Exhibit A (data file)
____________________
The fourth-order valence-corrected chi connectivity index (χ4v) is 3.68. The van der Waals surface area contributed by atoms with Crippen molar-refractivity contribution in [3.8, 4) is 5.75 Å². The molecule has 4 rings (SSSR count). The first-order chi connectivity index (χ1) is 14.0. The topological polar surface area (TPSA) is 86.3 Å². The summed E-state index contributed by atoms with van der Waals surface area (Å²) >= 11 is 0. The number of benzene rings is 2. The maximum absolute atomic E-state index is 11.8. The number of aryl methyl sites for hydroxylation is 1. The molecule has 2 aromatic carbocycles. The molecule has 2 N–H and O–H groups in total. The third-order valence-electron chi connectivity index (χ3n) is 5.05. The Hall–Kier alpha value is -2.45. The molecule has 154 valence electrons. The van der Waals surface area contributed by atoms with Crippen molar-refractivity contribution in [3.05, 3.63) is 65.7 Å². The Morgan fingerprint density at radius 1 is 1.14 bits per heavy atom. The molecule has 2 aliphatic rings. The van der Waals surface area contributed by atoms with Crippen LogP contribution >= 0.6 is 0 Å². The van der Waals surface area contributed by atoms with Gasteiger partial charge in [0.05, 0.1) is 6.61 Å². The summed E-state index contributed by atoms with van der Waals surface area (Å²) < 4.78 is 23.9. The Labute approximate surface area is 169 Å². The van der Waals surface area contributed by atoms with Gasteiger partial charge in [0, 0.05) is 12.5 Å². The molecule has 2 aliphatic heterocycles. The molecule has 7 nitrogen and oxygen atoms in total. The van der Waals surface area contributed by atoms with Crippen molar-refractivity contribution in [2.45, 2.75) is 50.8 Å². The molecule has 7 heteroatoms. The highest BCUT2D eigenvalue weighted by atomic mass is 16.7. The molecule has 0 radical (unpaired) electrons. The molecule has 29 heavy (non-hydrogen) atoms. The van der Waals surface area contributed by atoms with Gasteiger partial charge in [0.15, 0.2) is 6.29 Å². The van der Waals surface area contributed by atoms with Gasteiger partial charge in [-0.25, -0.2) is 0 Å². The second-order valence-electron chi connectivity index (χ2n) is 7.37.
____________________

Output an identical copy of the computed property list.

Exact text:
The fourth-order valence-corrected chi connectivity index (χ4v) is 3.68. The van der Waals surface area contributed by atoms with Crippen molar-refractivity contribution in [3.8, 4) is 5.75 Å². The molecule has 4 rings (SSSR count). The first-order chi connectivity index (χ1) is 14.0. The topological polar surface area (TPSA) is 86.3 Å². The summed E-state index contributed by atoms with van der Waals surface area (Å²) >= 11 is 0. The number of benzene rings is 2. The maximum absolute atomic E-state index is 11.8. The number of aryl methyl sites for hydroxylation is 1. The molecule has 2 aromatic carbocycles. The molecule has 2 N–H and O–H groups in total. The third-order valence-electron chi connectivity index (χ3n) is 5.05. The Hall–Kier alpha value is -2.45. The molecule has 154 valence electrons. The van der Waals surface area contributed by atoms with Crippen molar-refractivity contribution in [3.05, 3.63) is 65.7 Å². The Morgan fingerprint density at radius 1 is 1.14 bits per heavy atom. The molecule has 2 aliphatic rings. The van der Waals surface area contributed by atoms with Crippen LogP contribution >= 0.6 is 0 Å². The van der Waals surface area contributed by atoms with Gasteiger partial charge in [0.05, 0.1) is 6.61 Å². The summed E-state index contributed by atoms with van der Waals surface area (Å²) < 4.78 is 23.9. The Labute approximate surface area is 169 Å². The van der Waals surface area contributed by atoms with Gasteiger partial charge in [0, 0.05) is 12.5 Å². The molecule has 2 aliphatic heterocycles. The molecule has 7 nitrogen and oxygen atoms in total. The van der Waals surface area contributed by atoms with Crippen molar-refractivity contribution in [2.45, 2.75) is 50.8 Å². The molecule has 7 heteroatoms. The highest BCUT2D eigenvalue weighted by atomic mass is 16.7. The molecule has 0 radical (unpaired) electrons. The molecule has 29 heavy (non-hydrogen) atoms. The van der Waals surface area contributed by atoms with Gasteiger partial charge in [0.15, 0.2) is 6.29 Å². The van der Waals surface area contributed by atoms with Gasteiger partial charge in [-0.25, -0.2) is 0 Å². The second-order valence-electron chi connectivity index (χ2n) is 7.37.